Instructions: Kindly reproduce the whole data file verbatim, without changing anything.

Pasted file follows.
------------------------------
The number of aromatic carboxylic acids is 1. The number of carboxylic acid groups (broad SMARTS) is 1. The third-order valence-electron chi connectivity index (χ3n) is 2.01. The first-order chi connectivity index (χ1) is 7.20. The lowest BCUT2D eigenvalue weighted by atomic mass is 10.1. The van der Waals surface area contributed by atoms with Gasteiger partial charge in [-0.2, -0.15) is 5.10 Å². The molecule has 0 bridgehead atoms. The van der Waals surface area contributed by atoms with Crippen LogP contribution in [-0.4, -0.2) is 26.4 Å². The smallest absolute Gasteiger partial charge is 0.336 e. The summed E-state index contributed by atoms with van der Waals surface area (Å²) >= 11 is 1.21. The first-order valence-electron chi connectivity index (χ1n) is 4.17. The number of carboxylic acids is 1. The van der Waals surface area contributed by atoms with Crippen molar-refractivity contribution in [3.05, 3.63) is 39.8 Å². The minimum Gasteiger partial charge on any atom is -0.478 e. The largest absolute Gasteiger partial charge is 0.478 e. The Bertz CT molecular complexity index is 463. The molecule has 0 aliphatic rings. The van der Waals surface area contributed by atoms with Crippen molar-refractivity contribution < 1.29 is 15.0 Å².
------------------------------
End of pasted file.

The number of aromatic carboxylic acids is 1. The number of carboxylic acid groups (broad SMARTS) is 1. The third-order valence-electron chi connectivity index (χ3n) is 2.01. The first-order chi connectivity index (χ1) is 7.20. The lowest BCUT2D eigenvalue weighted by atomic mass is 10.1. The van der Waals surface area contributed by atoms with Gasteiger partial charge in [-0.2, -0.15) is 5.10 Å². The molecule has 0 bridgehead atoms. The van der Waals surface area contributed by atoms with Crippen LogP contribution in [-0.4, -0.2) is 26.4 Å². The smallest absolute Gasteiger partial charge is 0.336 e. The summed E-state index contributed by atoms with van der Waals surface area (Å²) >= 11 is 1.21. The first-order valence-electron chi connectivity index (χ1n) is 4.17. The number of carboxylic acids is 1. The van der Waals surface area contributed by atoms with Crippen molar-refractivity contribution in [3.05, 3.63) is 39.8 Å². The minimum Gasteiger partial charge on any atom is -0.478 e. The largest absolute Gasteiger partial charge is 0.478 e. The Bertz CT molecular complexity index is 463. The molecule has 0 aliphatic rings. The van der Waals surface area contributed by atoms with Crippen molar-refractivity contribution < 1.29 is 15.0 Å².